of tackling snails when the frozen ground makes worms difficult to come
Adur East (Shermanbury area) Nature Pages
are feeding on peanuts provided in my Shermanbury garden.
Dabchicks (=Little Grebes) are spotted
repeatedly diving beneath the flooded Widewater
by Peter Talbot-Elsden
is a complete absence of gulls
on the playing fields and parks of Shoreham in contrast to five
as an arrow, the Kingfisher
flew the the length of the stream by Adur Metal Works, just over over a
metre above the surface of the contaminated water, the turquoise showing
for the complete length of the sudden flight under the doctored branches
of surviving Monterey Pines (TQ 210 053).
Egret on the adjacent mud flats looked
to be very slender and to have a much finer beak than normal. Maybe, it
was a juvenile bird probing in the shallows at half tide.
the edge of Widewater Lagoon, a Kestrel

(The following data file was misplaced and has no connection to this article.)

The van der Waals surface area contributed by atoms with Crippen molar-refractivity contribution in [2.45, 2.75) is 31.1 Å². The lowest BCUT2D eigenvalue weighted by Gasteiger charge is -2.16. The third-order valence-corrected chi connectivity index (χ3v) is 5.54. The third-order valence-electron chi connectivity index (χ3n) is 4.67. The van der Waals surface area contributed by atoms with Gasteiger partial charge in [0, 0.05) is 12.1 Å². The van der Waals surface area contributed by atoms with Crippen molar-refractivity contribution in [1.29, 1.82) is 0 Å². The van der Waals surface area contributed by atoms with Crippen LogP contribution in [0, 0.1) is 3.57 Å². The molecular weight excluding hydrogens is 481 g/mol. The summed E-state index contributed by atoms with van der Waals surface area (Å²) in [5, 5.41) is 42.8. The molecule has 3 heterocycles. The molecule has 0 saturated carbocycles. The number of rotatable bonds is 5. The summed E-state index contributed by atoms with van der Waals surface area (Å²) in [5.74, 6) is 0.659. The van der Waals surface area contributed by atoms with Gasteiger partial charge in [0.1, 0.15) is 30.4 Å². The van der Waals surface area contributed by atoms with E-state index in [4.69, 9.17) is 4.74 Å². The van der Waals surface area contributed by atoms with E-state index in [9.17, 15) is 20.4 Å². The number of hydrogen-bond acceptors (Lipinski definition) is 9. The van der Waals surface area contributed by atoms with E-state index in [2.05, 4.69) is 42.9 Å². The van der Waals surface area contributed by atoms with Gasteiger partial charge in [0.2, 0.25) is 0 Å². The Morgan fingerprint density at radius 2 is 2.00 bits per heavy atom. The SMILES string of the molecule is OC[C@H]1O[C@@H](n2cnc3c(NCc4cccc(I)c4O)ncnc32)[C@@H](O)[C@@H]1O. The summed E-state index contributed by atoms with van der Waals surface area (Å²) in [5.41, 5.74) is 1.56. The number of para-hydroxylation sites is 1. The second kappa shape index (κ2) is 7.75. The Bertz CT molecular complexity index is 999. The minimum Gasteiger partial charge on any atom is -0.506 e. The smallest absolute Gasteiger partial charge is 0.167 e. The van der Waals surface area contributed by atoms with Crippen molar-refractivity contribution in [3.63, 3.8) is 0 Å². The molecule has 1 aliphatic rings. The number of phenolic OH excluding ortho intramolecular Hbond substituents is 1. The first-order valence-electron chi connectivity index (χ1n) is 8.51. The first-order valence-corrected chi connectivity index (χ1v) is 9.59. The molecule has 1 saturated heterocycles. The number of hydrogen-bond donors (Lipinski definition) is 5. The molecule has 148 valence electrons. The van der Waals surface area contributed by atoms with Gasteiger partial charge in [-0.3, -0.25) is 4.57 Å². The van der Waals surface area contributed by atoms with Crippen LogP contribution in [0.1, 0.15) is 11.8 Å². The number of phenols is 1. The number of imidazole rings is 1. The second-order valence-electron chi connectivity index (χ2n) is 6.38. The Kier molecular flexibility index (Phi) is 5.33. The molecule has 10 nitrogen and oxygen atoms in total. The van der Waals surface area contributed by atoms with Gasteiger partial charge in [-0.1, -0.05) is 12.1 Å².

took a Goldfinch
in mid-flight, hard enough to down the bird before finally capturing it.
of gulls filled the air and covered the sodden school playing fields and
green grass of the parks, totalling thousands. It seems that there are
more than usual at this time of the year: Black-headed
Gulls, with striking red legs (probably
a different population than the summer resident gulls) make up the
bulk of the influx, but there were scores, totalling hundreds of Herring
Gulls, both mature and immature. Many
of the gulls were "paddling" for worms. The
mud flats at half tide opposite the airport were denuded of gulls and six
Grey Plover were the largest birds, feeding at the water's edge on a breezy
returned to my Eastbrook Road, south Portslade, East Sussex, garden on